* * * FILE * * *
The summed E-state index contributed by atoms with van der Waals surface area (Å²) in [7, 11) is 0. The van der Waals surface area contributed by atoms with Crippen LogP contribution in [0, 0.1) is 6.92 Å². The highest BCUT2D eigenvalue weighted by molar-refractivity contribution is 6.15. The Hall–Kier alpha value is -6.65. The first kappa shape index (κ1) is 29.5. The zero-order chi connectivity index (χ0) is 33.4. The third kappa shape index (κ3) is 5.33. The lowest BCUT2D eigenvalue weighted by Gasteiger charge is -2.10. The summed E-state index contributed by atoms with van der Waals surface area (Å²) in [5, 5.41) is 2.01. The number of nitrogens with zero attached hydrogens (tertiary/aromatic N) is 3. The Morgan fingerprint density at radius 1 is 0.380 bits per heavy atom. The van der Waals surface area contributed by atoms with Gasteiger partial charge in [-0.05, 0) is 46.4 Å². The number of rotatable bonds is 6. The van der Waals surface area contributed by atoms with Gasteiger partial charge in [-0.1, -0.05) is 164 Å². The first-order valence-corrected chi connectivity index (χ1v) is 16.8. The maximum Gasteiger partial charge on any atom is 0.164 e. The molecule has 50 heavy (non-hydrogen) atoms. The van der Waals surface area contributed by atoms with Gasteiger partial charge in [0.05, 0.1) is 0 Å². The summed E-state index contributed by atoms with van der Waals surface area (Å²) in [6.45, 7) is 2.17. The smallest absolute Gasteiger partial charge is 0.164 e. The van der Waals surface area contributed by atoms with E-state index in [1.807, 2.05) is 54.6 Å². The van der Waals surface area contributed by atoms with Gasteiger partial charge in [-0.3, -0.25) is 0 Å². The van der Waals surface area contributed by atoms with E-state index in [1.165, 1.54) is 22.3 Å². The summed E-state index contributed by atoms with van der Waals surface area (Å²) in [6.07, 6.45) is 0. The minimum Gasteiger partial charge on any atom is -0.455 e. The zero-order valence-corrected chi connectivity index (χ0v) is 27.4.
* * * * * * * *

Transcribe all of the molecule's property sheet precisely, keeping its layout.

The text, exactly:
The summed E-state index contributed by atoms with van der Waals surface area (Å²) in [7, 11) is 0. The van der Waals surface area contributed by atoms with Crippen LogP contribution in [0, 0.1) is 6.92 Å². The highest BCUT2D eigenvalue weighted by molar-refractivity contribution is 6.15. The Hall–Kier alpha value is -6.65. The first kappa shape index (κ1) is 29.5. The zero-order chi connectivity index (χ0) is 33.4. The third kappa shape index (κ3) is 5.33. The lowest BCUT2D eigenvalue weighted by Gasteiger charge is -2.10. The summed E-state index contributed by atoms with van der Waals surface area (Å²) in [5, 5.41) is 2.01. The number of nitrogens with zero attached hydrogens (tertiary/aromatic N) is 3. The Morgan fingerprint density at radius 1 is 0.380 bits per heavy atom. The van der Waals surface area contributed by atoms with Gasteiger partial charge in [-0.05, 0) is 46.4 Å². The number of rotatable bonds is 6. The van der Waals surface area contributed by atoms with Gasteiger partial charge in [-0.1, -0.05) is 164 Å². The first-order valence-corrected chi connectivity index (χ1v) is 16.8. The maximum Gasteiger partial charge on any atom is 0.164 e. The molecule has 50 heavy (non-hydrogen) atoms. The van der Waals surface area contributed by atoms with Gasteiger partial charge in [0.05, 0.1) is 0 Å². The summed E-state index contributed by atoms with van der Waals surface area (Å²) in [6.45, 7) is 2.17. The smallest absolute Gasteiger partial charge is 0.164 e. The van der Waals surface area contributed by atoms with E-state index in [1.807, 2.05) is 54.6 Å². The van der Waals surface area contributed by atoms with Gasteiger partial charge in [-0.3, -0.25) is 0 Å². The van der Waals surface area contributed by atoms with E-state index in [1.165, 1.54) is 22.3 Å². The summed E-state index contributed by atoms with van der Waals surface area (Å²) in [6.07, 6.45) is 0. The minimum Gasteiger partial charge on any atom is -0.455 e. The zero-order valence-corrected chi connectivity index (χ0v) is 27.4.